Tesla’s Full Self-Driving visualization improvements were put to the test by an enthusiast in the safety of his home. Visualization improvements are among the main components that indicate whether Tesla has refined its Neural Net enough to release FSD.
Tesla Driver found a creative way to conduct a fun Neural Net test while in quarantine. The success of FSD and Tesla’s Robotaxi fleet mostly depends on the accuracy of the Neural Net. So the Tesla owner conducted a little experiment to see if his Model 3's neural network could accurately identify objects it would eventually encounter on the road.
In the first test, Tesla Driver wanted to see if his car could correctly identify five traffic cones he had placed in front of it. There were two small bright orange cones, one medium-sized cone, one large foldable cone, and finally a bright red traffic pole.
Credit: Tesla Driver
The Tesla was able to identify all the orange traffic cones, but not the red traffic pole. On the car’s center display, the traffic pole was also visualized as an orange traffic cone. Sometimes it was depicted correctly as a red traffic pole, but the image was not consistent. The Tesla would switch from a traffic pole and traffic cone on its display.
Tesla Driver’s test also revealed that the cameras had some challenges gauging the distance of the cones in relation to others. The same challenges were present when a human was present. Sometimes the car did not accurately visualize how the object or person were placed in relation to each other.
Based on the results, it appears that Tesla's Neural Net still has some difficulty with depth perception, which may also be a reason why Elon Musk says curves are so tricky. During an interview with Third Row Podcast, a former Tesla Autopilot Engineer, Eshak Mir, talked about the Neural Net’s difficulty with curves.
Mir explained that before Tesla’s Autopilot rewrite, the Neural Net only utilized the car’s rear right side repeaters and backup cameras to navigate a curb. As a result, Teslas had some difficulty judging the angle of approach needed to navigate a curb properly.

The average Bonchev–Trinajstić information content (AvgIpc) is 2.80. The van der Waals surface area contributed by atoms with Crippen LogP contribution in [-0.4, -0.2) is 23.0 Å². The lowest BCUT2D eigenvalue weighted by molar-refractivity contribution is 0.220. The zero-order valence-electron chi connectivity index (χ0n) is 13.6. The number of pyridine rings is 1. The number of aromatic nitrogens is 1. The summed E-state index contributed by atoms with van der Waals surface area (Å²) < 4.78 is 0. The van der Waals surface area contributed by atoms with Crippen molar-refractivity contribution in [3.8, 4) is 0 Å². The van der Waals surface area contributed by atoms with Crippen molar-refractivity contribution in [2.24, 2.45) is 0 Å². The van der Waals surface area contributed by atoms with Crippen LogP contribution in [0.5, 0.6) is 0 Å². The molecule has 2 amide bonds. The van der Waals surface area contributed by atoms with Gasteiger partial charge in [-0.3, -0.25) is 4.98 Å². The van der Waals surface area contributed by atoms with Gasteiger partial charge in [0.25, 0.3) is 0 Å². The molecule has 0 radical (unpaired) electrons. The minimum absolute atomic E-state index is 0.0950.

“You’re 80% seeing the actual curve, the rest you’re guessing. Because the distance [of the curb], how high the curb is and all that come into play,” said Mir.
Based on Tesla Driver’s test, the way the Neural Net visualizes its environment still needs some work, especially when it comes to seeing the world in 3D. However, there was one significant improvement proven by the enthusiast’s test.
Just a couple of months ago, in December 2019, Tesla’s Neural Net mistakenly labeled a boy in a bright orange shirt as a traffic cone. It was quite an entertaining mistake. Tesla Driver upped the ante when he asked his fiancée, Holly, to wear a bright orange traffic cone costume and stand in front of the car.
Former Tesla Autopilot Engineer Hints At How Much FSD Will Improve On Third Row Podcast https://t.co/2J6F1Zudlh pic.twitter.com/HYNsh5lAGh— Tesmanian.com (@Tesmanian_com) April 8, 2020
The Tesla vehicle didn’t seem confused by the woman wearing a traffic cone costume. It identified her as a human with a traffic cone behind her. The visualization revealed that Neural Net knew it was “seeing” both a woman and some traffic cone in front of it.
However, it had difficulty understanding the finer details of who it was seeing. The Neural Net couldn’t separate the person from the costume. Unfortunately, the Neural Net was unable to correctly visualize Holly as a person when she placed her arms inside the costume and crouched closer to the ground like a traffic cone.
In general, Tesla Driver’s entertaining tests revealed that the company's Neural Net has indeed improved. Tesla has refined its Neural Net enough to probably release a feature-complete FSD by the end of the year. However, there’s a long way to go before Tesla can unleash its Robotaxi fleet, or pursue full autonomy for that matter.
Featured Image Credit: Tesla Driver/YouTube
About the Author
Ma. Claribelle Deveza
Longtime writer and news/book editor. Writing about Tesla allows me to contribute something good to the world, while doing something I love.